18 July 1998


Potato skins are now becoming more common on the menu of trendy eating places. So will growers have to raise the standards of tuber skin quality? asks Sarah Henly.

EVERY year is the worst year for something. There is no ideal season when all potato skin diseases stay below the surface.

Last season, the problem was black dot. Although just a superficial blemishing disease, it forced some growers to accept lower processing prices for affected tubers rather than sell them into the premium pre-packing market.

While quality changes with the seasons, consumer expectations dont. The customer wants a consistently high quality of skin finish, whatever the weather, says Tescos technical development manager for potatoes, Sandy Norman.

"Customers are always attracted to a brighter looking, blemish-free product, be it a carrot, parsnip or potato. Tubers free from superficial marks caused by silver scurf and skin spot are naturally the preferred choice, although we arent certain the shopper would pay a premium for them."

Mr Norman knows that consumers are prepared to pay more for potatoes free from major blemishes such as bruising, mechanical damage and greening, and expect a reasonable skin quality for their money. However he is in no doubt that there will always be a ready market for tubers with a good skin finish, and in seasons where quality is difficult to achieve, those may fetch a premium.

Companies such as Tesco have researched what the customer wants and set specifications for suppliers based on achievable standards. "We understand how difficult it is to produce blemish-free potatoes, and we dont set our specifications from an ivory tower. Our quality controllers are not policemen but overseers of general achievable performance, helping suppliers to meet market demand," he explains.

The main outlets for potatoes – ware, salad, and pre-packed – attract different market prices. While more lucrative, the latter is more demanding in its specifications, particularly where skin finish is concerned.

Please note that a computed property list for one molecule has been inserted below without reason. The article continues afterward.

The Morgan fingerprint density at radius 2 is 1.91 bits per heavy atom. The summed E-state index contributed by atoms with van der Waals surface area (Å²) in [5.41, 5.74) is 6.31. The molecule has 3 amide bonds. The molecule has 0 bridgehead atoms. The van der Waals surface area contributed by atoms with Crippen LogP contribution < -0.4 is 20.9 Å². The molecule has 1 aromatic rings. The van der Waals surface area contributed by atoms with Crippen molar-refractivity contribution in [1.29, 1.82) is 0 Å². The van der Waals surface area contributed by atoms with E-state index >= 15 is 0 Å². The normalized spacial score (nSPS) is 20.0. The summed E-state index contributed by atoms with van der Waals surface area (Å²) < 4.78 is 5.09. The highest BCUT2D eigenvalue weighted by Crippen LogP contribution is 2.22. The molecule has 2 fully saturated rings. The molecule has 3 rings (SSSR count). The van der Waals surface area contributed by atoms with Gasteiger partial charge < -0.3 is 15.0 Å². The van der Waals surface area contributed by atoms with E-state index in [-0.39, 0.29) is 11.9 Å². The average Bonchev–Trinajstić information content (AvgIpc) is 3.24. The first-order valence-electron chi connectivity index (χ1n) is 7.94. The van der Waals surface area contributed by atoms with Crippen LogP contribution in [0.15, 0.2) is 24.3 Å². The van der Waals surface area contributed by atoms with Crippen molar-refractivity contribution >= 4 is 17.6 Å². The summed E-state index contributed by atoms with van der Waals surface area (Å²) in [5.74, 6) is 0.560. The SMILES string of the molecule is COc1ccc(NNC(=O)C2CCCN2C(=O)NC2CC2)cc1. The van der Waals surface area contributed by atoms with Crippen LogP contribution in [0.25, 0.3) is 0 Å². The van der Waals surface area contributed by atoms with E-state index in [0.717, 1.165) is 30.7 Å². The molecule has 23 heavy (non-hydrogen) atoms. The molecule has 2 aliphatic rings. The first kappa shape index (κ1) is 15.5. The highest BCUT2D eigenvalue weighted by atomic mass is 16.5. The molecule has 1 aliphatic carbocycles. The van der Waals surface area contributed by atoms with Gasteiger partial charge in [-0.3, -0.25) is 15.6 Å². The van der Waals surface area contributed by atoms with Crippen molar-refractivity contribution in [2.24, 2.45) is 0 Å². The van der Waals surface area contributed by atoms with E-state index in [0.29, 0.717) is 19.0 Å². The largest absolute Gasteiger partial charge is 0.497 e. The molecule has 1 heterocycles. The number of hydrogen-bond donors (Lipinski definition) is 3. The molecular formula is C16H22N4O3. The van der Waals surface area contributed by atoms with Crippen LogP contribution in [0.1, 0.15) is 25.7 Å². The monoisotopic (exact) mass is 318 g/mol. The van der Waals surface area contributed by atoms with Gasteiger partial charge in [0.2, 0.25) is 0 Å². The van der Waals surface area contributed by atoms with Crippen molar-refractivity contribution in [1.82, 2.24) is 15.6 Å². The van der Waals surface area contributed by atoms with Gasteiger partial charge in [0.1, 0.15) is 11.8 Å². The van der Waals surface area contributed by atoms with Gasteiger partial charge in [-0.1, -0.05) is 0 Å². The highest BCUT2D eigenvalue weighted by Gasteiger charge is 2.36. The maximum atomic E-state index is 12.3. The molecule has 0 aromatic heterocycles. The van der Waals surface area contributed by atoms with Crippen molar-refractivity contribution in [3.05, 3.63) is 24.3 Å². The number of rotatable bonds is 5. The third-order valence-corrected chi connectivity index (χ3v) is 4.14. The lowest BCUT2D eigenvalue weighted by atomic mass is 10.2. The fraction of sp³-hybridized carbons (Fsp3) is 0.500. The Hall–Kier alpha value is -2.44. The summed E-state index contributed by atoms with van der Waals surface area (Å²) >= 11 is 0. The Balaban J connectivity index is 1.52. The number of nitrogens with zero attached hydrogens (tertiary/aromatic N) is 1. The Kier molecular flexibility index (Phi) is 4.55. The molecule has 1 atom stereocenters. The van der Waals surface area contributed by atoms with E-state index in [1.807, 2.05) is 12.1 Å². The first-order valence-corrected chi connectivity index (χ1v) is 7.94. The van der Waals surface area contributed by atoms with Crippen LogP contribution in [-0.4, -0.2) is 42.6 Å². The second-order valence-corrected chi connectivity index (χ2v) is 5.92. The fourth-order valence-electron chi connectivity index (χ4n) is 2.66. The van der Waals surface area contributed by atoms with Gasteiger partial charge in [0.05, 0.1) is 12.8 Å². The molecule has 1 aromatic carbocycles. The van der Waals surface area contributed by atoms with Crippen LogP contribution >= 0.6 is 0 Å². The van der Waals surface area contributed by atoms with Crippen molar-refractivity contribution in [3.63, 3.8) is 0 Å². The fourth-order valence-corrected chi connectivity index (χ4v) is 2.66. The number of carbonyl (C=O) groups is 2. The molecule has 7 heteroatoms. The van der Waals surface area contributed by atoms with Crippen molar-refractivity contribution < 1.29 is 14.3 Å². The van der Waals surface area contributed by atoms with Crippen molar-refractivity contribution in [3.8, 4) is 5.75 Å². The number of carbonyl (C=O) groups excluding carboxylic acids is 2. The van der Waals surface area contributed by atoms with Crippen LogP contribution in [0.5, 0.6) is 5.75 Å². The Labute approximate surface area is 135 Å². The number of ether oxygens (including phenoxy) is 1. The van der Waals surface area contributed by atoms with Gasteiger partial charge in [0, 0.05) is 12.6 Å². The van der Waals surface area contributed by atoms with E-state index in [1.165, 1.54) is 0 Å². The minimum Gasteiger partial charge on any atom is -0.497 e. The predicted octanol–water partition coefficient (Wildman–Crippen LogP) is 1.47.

The four big skin diseases are black scurf, skin spot, silver scurf and black dot. With the exception of black scurf, they all penetrate the skin tissue so cannot be removed during washing. The last two are superficial blemishing diseases, nevertheless they are undesirable on a premium product.

Growers targeting the salad and pre-packed markets need to adopt an integrated approach to disease control, says Sharon Black, potato pathologist at IACR Rothamsted in Hertfordshire. That involves starting with virgin potato land, using clean seed, fungicides where necessary, and paying attention to hygiene.

"Using an integrated policy not only allays public concerns about the use of agrochemicals, but it is the best and sometimes only effective way to keep diseases in check. Before planting, growers should consider their market, the disease risks, the fungicides available and their acceptability to buyers, and farm storage facilities," believes Mrs Black.

Rotational position pays a large part in containing the spread of inoculum of soil-borne fungi, and some field operations such as haulm pulling can help. Dry curing, or maintaining higher initial store temperatures, heals tuber wounds and prevents some pathogens developing.

However each disease is encouraged by different conditions, so it is important to first establish the significance of each in view of the end use. For example, if skin spot is more of a worry than silver scurf, keeping the tubers slightly warmer in long-term storage may be pertinent. If the opposite applies, keep the temperature down, suggests Mrs Black.

While she recognises that no store can be totally sterile, nor the diseases eradicated, she stresses the importance of disinfecting chitting trays and equipment before use.